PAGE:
Commerce Ministry’s investigation arm DGAD has refused to impose anti-dumping duty on polyester staple fibre from China, Indonesia, Malaysia and Thailand, saying that its imports are “not solely responsible” for causing material injury to the domestic industry. The recommendation of the Directorate General of Anti-dumping and Allied Duties (DGAD) followed its probe into an alleged dumping of the fibre from these four nations. Alok Industries, Indo Rama Synthetics (India) and Bombay Dyeing had filed an application for the probe. DGAD in a notification has said that “imposition of antidumping duty is not warranted in the present investigation. Therefore, the authority considers it appropriate to recommend termination of investigation…” In the conclusion of the final findings of the investigation, it said that although the fibre has been exported to India from these four countries at dumped prices but the same are “not solely responsible for causing material injury to the domestic industry”.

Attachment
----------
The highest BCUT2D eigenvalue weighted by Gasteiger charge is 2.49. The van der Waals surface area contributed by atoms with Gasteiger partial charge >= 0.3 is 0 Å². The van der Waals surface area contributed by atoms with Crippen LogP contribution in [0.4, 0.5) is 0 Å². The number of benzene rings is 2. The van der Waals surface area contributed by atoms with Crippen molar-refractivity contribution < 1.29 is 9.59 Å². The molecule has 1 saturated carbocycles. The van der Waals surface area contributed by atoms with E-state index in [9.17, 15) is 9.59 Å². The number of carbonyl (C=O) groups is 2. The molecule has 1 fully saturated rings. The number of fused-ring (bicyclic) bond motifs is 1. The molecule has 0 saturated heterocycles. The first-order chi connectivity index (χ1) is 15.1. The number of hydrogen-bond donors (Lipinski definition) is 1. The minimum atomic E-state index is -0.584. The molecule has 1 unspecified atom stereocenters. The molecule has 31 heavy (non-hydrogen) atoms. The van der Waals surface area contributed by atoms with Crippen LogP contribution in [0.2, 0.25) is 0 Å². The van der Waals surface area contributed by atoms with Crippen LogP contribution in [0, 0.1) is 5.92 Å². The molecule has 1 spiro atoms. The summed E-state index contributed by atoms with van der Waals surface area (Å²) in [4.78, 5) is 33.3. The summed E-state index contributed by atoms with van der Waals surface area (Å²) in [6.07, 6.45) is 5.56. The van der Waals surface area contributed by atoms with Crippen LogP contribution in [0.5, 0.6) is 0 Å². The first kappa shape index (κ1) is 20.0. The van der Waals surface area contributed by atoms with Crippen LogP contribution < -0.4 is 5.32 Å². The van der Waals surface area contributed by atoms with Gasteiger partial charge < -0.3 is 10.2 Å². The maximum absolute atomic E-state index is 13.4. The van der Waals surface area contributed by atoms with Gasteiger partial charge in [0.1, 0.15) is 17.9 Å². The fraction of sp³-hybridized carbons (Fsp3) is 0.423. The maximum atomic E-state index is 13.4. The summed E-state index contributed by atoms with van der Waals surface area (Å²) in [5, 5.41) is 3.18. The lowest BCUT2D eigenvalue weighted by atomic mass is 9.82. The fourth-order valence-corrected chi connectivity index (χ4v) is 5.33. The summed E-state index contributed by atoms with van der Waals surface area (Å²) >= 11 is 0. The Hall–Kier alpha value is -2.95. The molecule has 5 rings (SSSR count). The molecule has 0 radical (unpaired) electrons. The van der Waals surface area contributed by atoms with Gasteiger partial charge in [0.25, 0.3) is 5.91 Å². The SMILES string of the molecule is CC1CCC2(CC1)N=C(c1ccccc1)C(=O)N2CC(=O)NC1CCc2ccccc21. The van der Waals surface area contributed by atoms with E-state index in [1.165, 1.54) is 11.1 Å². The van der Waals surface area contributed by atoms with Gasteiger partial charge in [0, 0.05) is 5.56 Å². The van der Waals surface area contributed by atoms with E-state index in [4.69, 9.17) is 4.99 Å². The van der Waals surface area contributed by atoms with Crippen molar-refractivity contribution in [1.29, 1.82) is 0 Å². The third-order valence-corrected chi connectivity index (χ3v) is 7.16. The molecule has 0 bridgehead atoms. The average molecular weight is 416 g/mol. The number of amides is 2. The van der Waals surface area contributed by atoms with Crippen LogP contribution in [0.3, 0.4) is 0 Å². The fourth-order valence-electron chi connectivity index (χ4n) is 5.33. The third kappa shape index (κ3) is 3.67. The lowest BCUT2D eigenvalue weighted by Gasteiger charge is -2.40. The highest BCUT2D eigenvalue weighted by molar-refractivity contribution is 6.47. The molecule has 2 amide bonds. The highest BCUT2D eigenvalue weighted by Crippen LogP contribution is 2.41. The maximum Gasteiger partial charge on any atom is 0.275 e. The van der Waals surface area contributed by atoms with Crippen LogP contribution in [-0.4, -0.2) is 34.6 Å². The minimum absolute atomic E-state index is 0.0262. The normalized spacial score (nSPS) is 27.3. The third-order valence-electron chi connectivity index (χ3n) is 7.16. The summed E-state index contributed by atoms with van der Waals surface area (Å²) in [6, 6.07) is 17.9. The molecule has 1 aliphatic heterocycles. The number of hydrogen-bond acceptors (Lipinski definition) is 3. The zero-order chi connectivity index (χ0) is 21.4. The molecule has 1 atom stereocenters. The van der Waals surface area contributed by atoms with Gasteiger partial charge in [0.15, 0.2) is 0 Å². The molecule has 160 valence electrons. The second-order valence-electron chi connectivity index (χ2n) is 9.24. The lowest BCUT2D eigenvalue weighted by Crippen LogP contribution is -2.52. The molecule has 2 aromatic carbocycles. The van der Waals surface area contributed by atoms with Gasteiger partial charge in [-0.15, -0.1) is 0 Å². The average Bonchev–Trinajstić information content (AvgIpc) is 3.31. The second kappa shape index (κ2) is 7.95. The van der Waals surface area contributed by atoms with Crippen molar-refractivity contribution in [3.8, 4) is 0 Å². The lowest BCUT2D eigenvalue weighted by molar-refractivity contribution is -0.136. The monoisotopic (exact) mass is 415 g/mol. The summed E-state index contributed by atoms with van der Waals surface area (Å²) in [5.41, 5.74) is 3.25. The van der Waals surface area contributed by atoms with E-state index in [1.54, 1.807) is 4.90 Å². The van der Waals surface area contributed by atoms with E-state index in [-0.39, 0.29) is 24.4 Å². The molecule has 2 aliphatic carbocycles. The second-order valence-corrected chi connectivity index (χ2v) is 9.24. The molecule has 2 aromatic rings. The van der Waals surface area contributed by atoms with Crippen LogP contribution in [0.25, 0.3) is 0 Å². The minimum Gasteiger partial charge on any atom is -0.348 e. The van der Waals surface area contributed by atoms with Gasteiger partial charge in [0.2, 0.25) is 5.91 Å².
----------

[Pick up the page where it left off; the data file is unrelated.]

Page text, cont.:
The authority had initiated the probe on the basis of sufficient evidence submitted by the applicants. Countries carry out anti-dumping probe to determine whether their domestic industries have been hurt because of a surge in below-cost imports. As a counter measure, they impose duties under the multilateral regime of WTO.
The duty is also aimed at ensuring fair trading practises and creating a level-playing field for domestic producers with regard to foreign producers and exporters. India has already imposed anti-dumping duty on several products to check below-cost imports from countries including China.